By Ashley Fantz, CNN
December 9, 2010 9:25 a.m. EST
WikiLeaks founder Julian Assange is in custody on a Swedish arrest warrant, charged with rape, unlawful coercion.
(CNN) — WikiLeaks editor and founder Julian Assange voluntarily turned himself in Tuesday to authorities in London, after an arrest warrant was issued for him in Sweden on charges of rape, sexual molestation and unlawful coercion.
Now that he’s in custody, what’s next?
Sweden wants to try him on the sex charges, which stem from allegations from two women. Elsewhere, U.S. Attorney General Eric Holder said he has authorized “significant” actions related to a criminal investigation of WikiLeaks. But what will come first? CNN legal analyst Jeffrey Toobin attempts to untangle Assange’s legal travails.
Q: Does Julian Assange’s arrest in Great Britain make it easier for him to be extradited to the United States? And is it an arrest or has he been remanded, as his British lawyers keep saying.
A: It certainly makes it easier than if he were still at large and the U.S. would have to track him down. I don’t think the distinction between arrest and remand is important. What’s important is that he’s in custody.
Q: Assange’s attorney, Jennifer Robinson, told CNN that his legal team is fighting extradition requests from Sweden because British courts are more protective of free speech and press freedom, and Swedish courts are more likely to extradite Assange to the U.S. Do you agree?
A: I can’t say for sure, but extradition in the UK is not a rubber stamp. The British Courts will investigate thoroughly before turning Assange over to the Swedes.
Q: If Assange is extradited to the U.S., what legal action could the Department of Justice take against him? What would likely happen to him once he’s on U.S. soil?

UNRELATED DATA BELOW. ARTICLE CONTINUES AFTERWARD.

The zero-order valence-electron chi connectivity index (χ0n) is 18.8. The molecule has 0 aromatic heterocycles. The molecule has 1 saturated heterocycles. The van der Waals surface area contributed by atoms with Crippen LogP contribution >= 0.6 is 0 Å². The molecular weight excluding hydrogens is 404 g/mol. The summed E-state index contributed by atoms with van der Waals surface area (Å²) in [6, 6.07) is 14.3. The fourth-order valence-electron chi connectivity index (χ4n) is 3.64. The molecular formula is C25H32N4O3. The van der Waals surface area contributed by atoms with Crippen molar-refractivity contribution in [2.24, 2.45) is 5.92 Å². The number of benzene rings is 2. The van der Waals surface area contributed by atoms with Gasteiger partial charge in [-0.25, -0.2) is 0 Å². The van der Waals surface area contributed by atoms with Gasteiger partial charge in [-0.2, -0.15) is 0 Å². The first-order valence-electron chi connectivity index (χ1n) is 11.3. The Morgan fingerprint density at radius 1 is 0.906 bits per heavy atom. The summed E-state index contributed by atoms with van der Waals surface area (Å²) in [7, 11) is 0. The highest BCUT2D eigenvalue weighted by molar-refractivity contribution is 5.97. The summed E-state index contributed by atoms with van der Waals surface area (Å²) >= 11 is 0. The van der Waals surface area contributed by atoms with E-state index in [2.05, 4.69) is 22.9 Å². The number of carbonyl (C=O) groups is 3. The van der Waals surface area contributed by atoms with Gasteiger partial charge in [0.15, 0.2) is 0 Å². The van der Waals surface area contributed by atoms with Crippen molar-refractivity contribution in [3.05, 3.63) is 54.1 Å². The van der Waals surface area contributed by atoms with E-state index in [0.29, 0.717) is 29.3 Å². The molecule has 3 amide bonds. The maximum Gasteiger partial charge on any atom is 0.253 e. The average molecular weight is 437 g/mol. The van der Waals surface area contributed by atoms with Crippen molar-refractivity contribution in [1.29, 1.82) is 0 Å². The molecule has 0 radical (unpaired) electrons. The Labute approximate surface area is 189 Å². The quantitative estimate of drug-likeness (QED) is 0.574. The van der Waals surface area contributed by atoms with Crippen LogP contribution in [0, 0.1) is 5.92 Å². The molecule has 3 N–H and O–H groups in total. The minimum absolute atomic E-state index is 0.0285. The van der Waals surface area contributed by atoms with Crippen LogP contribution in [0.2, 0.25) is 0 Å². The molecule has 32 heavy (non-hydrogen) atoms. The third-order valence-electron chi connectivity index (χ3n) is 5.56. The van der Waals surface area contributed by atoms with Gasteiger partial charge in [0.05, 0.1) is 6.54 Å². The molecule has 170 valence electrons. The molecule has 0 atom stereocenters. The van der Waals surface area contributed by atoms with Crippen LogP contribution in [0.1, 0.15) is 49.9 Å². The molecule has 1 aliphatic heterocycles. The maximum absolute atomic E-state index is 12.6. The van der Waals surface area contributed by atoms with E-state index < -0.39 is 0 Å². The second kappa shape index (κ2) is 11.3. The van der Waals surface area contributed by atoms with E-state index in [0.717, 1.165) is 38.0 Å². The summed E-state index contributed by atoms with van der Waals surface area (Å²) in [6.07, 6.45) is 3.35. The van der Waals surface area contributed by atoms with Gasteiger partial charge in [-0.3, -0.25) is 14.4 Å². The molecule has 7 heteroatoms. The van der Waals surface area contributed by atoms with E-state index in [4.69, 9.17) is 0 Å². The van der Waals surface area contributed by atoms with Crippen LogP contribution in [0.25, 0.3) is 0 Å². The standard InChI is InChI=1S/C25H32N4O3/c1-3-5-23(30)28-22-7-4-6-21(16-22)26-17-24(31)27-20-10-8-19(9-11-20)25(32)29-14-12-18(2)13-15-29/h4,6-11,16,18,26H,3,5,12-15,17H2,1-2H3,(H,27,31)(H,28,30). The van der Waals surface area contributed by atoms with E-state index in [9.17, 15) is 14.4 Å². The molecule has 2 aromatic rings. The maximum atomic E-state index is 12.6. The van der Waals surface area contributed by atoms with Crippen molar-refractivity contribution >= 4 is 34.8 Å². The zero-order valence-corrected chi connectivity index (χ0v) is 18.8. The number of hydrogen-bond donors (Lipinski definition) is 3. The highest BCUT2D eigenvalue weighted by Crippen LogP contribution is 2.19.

A: First, there would be a charge, and then extradition, not extradition before charge. The most likely charge is unauthorized distribution of classified information, or possibly the Espionage Act. Assange has a serious First Amendment argument that he is just like a newspaper publisher who receives a classified leak and thus should not be punished. I don’t think that argument will prevail, but it’s a serious one and it might.
Q: If you were representing Assange, what are the first three things you would do?
A: Find out what the facts are surrounding the way WikiLeaks obtained the State Department documents. Make a deal with the Swedes so there’s no jail time for Assange. Try to rally support among moderates who are concerned about the freedom of speech issues in his case.
Q: Assange is scheduled for a December 14 court appearance. What could happen during that appearance?
A: Probably not much. The main issue will be whether Assange waives extradition and decides to go to Sweden. If he does, that’s the end of the legal process in the UK. If he doesn’t decide to return to Sweden voluntarily, the court will set a schedule for deciding whether he should be extradited.